A new study published in Proceedings of the National Academy of Science shows that dragonflies are losing key features due to climate change. The study has established that global warming is causing male dragonflies to lose their color, a feature used to attract mates.
The study was lead and co-authored by Michael Moore, an evolutionary biologist at Washington University in St. Louis. In the study, researchers analyzed over 300 dragonfly species from across the U.S., Canada and Mexico. They also cross-referenced wing colors between about 2,700 individual dragonflies from different locations and climates. It was found that male dragonflies were losing their wing colors due to increasing global temperatures.
“Our research shows that males and females of these dragonfly species are going to shift in pretty different ways as the climate changes,” Moore said in an interview. “These changes are going to happen likely on a much faster timescale than the evolutionary changes in these species have ever occurred before.”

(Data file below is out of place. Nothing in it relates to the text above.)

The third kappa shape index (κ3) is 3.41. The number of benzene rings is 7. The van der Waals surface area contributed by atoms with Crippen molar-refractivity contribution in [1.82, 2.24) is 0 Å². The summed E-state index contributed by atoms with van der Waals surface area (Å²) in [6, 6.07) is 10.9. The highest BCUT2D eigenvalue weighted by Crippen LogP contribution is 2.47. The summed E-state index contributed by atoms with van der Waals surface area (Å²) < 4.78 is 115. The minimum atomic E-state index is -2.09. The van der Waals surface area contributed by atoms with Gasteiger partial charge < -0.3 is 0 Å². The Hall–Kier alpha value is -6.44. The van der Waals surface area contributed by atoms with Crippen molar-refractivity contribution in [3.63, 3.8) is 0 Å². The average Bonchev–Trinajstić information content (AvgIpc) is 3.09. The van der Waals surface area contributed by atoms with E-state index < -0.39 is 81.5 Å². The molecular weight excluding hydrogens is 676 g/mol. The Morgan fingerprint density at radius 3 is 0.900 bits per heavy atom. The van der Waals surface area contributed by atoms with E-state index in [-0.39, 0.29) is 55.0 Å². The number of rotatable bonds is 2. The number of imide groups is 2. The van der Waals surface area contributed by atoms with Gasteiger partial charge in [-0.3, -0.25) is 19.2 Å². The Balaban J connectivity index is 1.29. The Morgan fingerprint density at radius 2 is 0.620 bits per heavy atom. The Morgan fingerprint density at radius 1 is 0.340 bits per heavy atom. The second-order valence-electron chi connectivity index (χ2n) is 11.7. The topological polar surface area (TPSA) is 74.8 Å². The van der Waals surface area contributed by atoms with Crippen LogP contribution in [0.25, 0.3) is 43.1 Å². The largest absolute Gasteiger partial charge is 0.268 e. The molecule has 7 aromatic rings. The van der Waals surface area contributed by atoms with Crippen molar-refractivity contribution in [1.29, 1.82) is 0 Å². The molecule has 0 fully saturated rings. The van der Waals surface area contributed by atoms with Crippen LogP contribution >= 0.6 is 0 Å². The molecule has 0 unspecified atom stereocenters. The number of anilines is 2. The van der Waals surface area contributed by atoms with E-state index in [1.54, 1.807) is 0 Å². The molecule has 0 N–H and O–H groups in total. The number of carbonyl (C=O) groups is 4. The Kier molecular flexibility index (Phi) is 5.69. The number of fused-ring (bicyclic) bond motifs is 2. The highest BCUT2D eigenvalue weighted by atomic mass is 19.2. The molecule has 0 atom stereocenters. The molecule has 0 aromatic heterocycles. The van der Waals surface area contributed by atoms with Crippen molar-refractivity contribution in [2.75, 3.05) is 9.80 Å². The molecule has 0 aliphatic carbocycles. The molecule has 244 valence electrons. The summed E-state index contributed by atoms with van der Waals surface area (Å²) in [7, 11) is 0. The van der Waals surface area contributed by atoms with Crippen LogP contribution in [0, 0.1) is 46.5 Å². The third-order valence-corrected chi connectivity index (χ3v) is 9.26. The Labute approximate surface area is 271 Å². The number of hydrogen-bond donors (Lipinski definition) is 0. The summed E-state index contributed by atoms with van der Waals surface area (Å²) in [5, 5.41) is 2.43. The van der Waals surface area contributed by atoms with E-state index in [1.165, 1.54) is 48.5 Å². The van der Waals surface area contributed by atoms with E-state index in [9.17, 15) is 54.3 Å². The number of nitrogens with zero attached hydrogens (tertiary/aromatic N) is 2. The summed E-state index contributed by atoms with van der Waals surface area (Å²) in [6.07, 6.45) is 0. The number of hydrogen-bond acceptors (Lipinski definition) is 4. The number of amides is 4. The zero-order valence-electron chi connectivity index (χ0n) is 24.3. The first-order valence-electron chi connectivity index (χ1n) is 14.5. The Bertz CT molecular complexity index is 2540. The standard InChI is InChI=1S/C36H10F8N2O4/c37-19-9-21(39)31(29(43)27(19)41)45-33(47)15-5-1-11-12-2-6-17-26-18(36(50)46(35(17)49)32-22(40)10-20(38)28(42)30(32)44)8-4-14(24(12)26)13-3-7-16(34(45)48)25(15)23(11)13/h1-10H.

A different study done in 2019 found that male dragonflies with darker wing patterns thrive in colder conditions. The darker pigmentation absorbs more heat and is likely to increase their body temperature by 2 degrees Celsius. In contrast, they tend to give away their color to adapt to higher temperatures.
“Evolutionary changes and wing coloration are a really consistent way that dragonflies adapt to their climates,” Moore said. “This got us wondering what the role of evolutionary changes in wing coloration might be as dragonflies respond to the rise in global temperatures.”
While the study raises serious concerns about the future of dragonflies and mating, the researchers are unable to explain the changes experienced in female dragonflies. According to Moore, female dragonflies usually do not show drastic changes to climate change, and when they do, it is the opposite of what happens to male dragonflies. In other words, female dragonflies may get darker as temperatures rise.
“We don’t yet know what’s driving these evolutionary changes in female wing coloration,” Moore said. “But one of the very important things that this indicates is that we shouldn’t assume that males and females are going to respond to climatic conditions in exactly the same way.”
Lead image via Pixabay